Staff from the Marine Mammal Rescue Centre, passersby, RCMP and Nanaimo Fire Rescue carried a sick 300-kilogram steller sea lion up the steep bluff at Invermere Beach in north Nanaimo in an attempt to save the animal’s life Thursday. (Photo courtesy Marine Mammal Rescue Centre)

Staff from the Marine Mammal Rescue Centre, passersby, RCMP and Nanaimo Fire Rescue carried a sick 300-kilogram steller sea lion up the steep bluff at Invermere Beach in north Nanaimo in an attempt to save the animal’s life Thursday. (Photo courtesy Marine Mammal Rescue Centre)

300-kilogram sea lion muscled up from B.C. beach in rescue attempt

Animal dies despite efforts of Nanaimo marine mammal rescue team, emergency personnel and bystanders

Emergency personnel and bystanders joined with Marine Mammal Rescue Centre staff to try to save a stricken steller sea lion found on a beach in north Nanaimo.

The animal was discovered Thursday at about 11 a.m. by a man walking his dog on Invermere Beach, located at the bottom of a steep, high bluff at the end of Invermere Road.

“He came upon a sea lion. He actually almost tripped over him because he didn’t realize he was there,” said Emily Johnson, assistant manager of the Marine Mammal Rescue Centre, based in Vancouver. “He did the right thing and gave us a call.”

Johnson said the man took pictures of the animal and sent them to the centre so staff could identify the species and get some idea of the animal’s behaviour and condition. Upon determining the sea lion needed help, the centre applied for permission from the Department of Fisheries and Ocean to put a response team together to collect the animal and caught a ferry for Nanaimo. The team arrived at the site at about 6 p.m.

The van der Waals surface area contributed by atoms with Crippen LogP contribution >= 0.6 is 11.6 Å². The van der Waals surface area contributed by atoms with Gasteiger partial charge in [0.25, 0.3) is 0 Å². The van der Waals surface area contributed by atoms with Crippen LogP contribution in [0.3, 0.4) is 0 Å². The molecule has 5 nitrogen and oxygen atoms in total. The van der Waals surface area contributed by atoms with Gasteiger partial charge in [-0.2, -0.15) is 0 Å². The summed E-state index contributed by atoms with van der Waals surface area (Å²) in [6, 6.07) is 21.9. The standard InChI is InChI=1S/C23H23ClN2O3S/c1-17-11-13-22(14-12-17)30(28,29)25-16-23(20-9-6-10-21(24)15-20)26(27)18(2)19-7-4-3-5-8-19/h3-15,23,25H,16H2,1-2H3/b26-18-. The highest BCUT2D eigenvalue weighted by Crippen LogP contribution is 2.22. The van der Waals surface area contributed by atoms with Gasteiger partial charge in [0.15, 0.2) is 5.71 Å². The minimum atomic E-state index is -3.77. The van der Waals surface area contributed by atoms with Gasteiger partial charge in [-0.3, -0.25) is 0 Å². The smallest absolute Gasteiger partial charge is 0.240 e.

“He was definitely not exhibiting any sort of normal behaviour, so we opted to sedate him and sling him and carry him up to the road,” Johnson said. “It was quite an undertaking.”

Access to Invermere Beach is via a set of more than 300 stairs, but the team opted to carry the sea lion – which Johnson estimated weighed between 300 and 350 kilograms – up a trail that runs alongside the stairs, with some help from people in the community.

“It was one of those things where everything sort of came together,” she said. “The community really rallied. Weirdly enough, my husband has a friend [who works for] the City of Nanaimo and there’s a friend who’s an RCMP officer … so we had some muscle to help us get all the way up the road, but … we did it. It was a huge undertaking, for sure. It was definitely the most physical rescue I’ve ever been a part of.”

Johnson said the sea lion was actually underweight. In spite of the Herculean efforts to save the animal, it died not long after it was placed in the transport carrier.